If you call JNIEnv::RegisterNatives, you can instead pass the JVM a list of function pointers corresponding to the native methods in a particular class. When some Java code calls one of those methods, the JVM will know to invoke the function pointer you passed to RegisterNatives instead of searching through dynamically-loaded libraries.

JNINativeMethod methods[] = {
    {
        "frobFabulously",
        "(Ljava/lang/Object;)V",
        reinterpret_cast<void*>(NativeFrobFabulouslyImpl)
    },
};

env->RegisterNatives(clazz, methods, sizeof(methods)/sizeof(JNINativeMethod));
share|improve this answer
    
This looks like exactly what I was looking for ... thanks a heap! –  Michael Anderson Aug 25 '11 at 10:44

It's been a while since I've messed with JNI, so I'm a little rusty on the topic. I think your problem is that you're declaring the get_property method as native. This means that the JVM expects to find a shared library exposing the get_property method. Here's the documentation on java.lang.UnsatisfiedLinkError.

UnsatisfiedLinkError is thrown when (1) attempting to call a native method that has not been loaded or (2) when loadLibrary or load method in Runtime or System is called for a file that cannot be found.

You declare a Java method native only if you're going to implement that method in C or C++ and then call it from Java. Since you're trying to do the opposite, i.e call Java methods from native code, you need to actually implement the get_property method in Java. In native code you'll then create a class instance of TestObject and call the get_property method on this instance.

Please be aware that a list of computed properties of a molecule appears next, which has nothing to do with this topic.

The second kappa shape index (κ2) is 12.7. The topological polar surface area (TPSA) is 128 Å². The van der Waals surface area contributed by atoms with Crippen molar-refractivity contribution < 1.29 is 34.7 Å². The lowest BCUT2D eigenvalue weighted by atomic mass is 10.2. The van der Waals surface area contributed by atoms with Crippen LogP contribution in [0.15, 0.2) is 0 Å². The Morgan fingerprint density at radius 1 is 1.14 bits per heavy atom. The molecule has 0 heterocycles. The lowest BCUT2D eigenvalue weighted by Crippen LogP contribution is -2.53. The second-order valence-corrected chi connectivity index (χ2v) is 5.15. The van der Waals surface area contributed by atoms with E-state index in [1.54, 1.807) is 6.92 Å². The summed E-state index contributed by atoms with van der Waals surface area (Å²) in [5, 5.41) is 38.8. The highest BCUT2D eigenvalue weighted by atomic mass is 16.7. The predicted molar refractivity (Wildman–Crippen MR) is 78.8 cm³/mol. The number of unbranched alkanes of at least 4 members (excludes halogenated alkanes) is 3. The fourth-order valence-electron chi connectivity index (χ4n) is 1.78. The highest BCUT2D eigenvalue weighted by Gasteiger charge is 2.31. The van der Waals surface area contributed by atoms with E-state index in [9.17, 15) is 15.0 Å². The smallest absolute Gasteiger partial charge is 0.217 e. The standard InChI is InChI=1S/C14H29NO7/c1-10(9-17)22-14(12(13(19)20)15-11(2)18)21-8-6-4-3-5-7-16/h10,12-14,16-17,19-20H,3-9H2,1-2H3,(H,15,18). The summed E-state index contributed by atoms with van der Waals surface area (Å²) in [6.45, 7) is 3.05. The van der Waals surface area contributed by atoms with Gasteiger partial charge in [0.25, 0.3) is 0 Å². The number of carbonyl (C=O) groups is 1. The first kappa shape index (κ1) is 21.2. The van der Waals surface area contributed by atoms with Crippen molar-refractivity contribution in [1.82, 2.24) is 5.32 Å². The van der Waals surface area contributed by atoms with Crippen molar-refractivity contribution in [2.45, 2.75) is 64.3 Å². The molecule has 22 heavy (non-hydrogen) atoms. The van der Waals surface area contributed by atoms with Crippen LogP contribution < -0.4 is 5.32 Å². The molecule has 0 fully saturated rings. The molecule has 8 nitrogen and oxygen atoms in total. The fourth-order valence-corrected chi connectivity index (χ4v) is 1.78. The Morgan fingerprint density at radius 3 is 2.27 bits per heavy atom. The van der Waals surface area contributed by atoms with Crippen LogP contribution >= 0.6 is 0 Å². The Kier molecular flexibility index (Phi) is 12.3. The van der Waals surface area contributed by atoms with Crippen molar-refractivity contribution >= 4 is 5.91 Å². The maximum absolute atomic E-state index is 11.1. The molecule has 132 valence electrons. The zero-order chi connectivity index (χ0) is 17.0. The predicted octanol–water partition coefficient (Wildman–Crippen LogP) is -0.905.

I found a Sun tutorial on how to embed the JVM in native code. The book itself begins with examples of how to call native code from Java.

share|improve this answer
    
Apologies. I am implementing the get_property function in C++. Somehow that fell out of my example. I'll ensure it gets put back in. –  Michael Anderson Aug 1 '11 at 1:59

Try this one: When you execute the Java application, add the missing link file with "LD_LIBRARY_PATH"

Something like

LD_LIBRARY_PATH=[the link file path need be included] java xxx.class

The path can use absolute path. Hope this might be helpful.

share|improve this answer

I think you should try writing the JNI function in another file. When you javah TestObject.java, a file TestObject.h will be generated. Create a file TestObject.c with the implemented function. Then build a shared library using the native code. ( Something like g++ -G -I/pkgs/jdk1.4/include TestObject.C -o libTestObject.so) Also in TestObject.java, load the library statically like static{ System.loadLibrary("TestIbject"); The libTestObject.so should be added to LD_LIBRARY_PATH ( On a Linux environment)

share|improve this answer
    
I've tried this now, and it seems to work OK - but with some ugly limitations. If you're trying to share state between java and C++, you need to load the shared object first into the C++ application and then provide a way to expose state to it. i.e. to expose global a variable char * foo from the main app to be used in the native function in java, you need to add a global char ** foo_so to the .so code, and provide a setter for that variable void so_set_foo(char ** v), and finally register that from the main app using so_set_foo(&foo). Ugly but maybe workable. –  Michael Anderson Aug 2 '11 at 1:41